Because humans are resilient, incredibly so considering how short term our thinking is. We are resourceful, adaptable. We can tolerate enormous suffering to a point at which we seem to come to a consensus that things must change, and we affect that change. You can see this change coming if you look closely. Nationalism is an ugly front for citizens that have had enough, but under the ugly approach lies a truth that people are tired of the status quo, tired of the way their government does business. Don't get me wrong, I'm not supporting neo-fascist attempts to seize power, purely pointing out that the persons that can redirect that populous surge in a more creative direction will achieve much. More people in the US have taken part in peaceful protest rallies than since the 1960's probably, and those marchers are from all walks of life. Students are beginning to opt out of the viscious trap of student loans in return for a degree that becomes worth less and less. Instead they are travelling, learning trades, or engaging in the portfolio economy (gig economy) and doing their own thing, starting their own business. Similarly, they are opting out of the huge status-symbol houses with a noose of a mortgage in favor of tiny-house living, off-grid living, or nomadic lifestyles.

These latter points might not seem relevant, but they indicate change. People don't like the existing system and seek to change it the best way they know how, by doing it themselves. Think what could happen if the majority of the country decided a vote of no-confidence in their government and voted them all out of office? It can be done. You don't have to vote for these people. If there isn't a suitable candidate in your area, find one, or become one! I applaud every young person now entering into politics, because they see the way the old-school did it and reject those ways, and seek to do something better. Likewise, if we, as a nation, insisted on term limits for politicians, they might worry less about their jobs and spend more time working for we the people.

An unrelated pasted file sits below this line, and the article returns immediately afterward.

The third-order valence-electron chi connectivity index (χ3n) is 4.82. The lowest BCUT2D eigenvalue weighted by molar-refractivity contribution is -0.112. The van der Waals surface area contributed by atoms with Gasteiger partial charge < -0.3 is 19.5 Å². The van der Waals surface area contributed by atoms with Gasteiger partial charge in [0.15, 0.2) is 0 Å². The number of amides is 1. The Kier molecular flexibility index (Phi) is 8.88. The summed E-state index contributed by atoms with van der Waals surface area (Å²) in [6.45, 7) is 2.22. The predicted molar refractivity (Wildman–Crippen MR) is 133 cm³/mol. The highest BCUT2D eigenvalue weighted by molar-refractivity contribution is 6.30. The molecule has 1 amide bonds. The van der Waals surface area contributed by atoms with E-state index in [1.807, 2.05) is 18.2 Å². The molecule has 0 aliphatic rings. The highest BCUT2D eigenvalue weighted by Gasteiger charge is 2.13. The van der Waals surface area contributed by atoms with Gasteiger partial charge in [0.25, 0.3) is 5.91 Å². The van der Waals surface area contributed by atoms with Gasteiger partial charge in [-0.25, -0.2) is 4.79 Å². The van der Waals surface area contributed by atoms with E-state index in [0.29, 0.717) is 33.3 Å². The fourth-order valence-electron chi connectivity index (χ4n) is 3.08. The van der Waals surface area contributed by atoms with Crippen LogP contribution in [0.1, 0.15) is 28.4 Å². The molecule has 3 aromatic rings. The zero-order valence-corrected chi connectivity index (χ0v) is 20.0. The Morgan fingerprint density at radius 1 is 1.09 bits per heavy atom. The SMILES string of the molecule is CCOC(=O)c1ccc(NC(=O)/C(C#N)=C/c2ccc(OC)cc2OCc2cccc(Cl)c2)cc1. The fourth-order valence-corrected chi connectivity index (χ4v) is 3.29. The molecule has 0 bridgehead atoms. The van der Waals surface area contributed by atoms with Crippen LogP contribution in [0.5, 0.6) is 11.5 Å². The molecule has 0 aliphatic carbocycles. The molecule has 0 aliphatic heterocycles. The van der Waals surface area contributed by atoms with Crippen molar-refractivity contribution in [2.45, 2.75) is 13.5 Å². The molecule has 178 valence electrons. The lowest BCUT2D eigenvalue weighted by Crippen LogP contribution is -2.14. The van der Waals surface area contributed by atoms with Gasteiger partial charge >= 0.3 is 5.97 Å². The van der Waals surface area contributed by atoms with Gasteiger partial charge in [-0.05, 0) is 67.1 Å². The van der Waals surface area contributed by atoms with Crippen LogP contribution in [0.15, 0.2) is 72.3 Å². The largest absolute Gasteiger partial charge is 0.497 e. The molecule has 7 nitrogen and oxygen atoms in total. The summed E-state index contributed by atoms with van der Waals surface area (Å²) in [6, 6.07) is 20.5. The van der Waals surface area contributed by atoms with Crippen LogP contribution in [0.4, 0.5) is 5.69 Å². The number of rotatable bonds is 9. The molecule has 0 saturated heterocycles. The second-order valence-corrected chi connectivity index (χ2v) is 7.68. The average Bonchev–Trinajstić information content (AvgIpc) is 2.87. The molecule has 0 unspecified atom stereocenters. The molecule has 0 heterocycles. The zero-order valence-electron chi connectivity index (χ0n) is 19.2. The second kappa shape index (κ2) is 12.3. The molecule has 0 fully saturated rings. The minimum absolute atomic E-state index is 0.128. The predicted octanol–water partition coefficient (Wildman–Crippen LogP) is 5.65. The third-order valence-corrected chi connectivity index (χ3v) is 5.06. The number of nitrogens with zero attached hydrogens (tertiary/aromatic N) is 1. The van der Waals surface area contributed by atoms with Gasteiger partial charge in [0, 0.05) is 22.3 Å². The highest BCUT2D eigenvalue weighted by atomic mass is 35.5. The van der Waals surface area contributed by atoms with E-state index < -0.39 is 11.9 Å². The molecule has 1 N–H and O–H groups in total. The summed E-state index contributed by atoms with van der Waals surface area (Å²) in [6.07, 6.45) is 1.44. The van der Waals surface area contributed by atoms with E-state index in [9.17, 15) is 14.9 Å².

On a different tack, stop being part of the divisive culture. If you unfriend or block people or refuse to talk to someone whose religion or politics doesn't agree with you, YOU are part of the problem. Hearing opinions we don't like can be painful, but it is vital to a healthy civilization. Don't throw away the wonderful First Amendment. Only by listening to our opponents can we learn and identify where they are coming from. You'll be amazed how much common ground we all have if you take the time. And I mean listen, not just wait for them to stop speaking so you can argue or ram your own opinion down their throats. Everyone I speak to wants to heal the divide. The only way you can do that is to understand and not dismiss. Why does that person like/hate guns? Why does that person fear immigrants? Why does that liberal want to spend my tax dollars on healthcare for all? We have to understand each other. Only then can we find common ground and begin to heal.

This is a phase. It is a crucial learning period for humankind. I know that we rarely learn from our mistakes, but we do modify our behavior. This too shall come to pass, as the saying goes. I believe that the most central core of humanity is a gregarious one. We want to be together. We only need to learn how to do that respectfully and peacefully, and as each challenge occurs – and there will be others – we face it, solve it and move on. We may not agree, we may not love each other, but we should at least learn to respect one another, whatever our beliefs. Once we have respect, we are halfway there.

I'll leave you with this. A few years ago I took a photo in a Denny's diner. An old, fat white guy was having breakfast with a black kid, and they were laughing and chatting. THAT is the core of humanity. Recently I saw a picture online of a Muslim woman wearing a burka smiling and laughing with a rough-looking bearded guy with an AR-15 strapped over his shoulder. These 4 people are humans, people, more alike than unalike. People are not sterotypes. Get to know the real person inside before you judge them.

These 4 people are why I have faith in humanity. Please stop fearing everything, and affect the change you want to see for a bright future for us all.


Feel free to discuss below (I have to approve comments because of ad-spam), or find this post on my FB feed.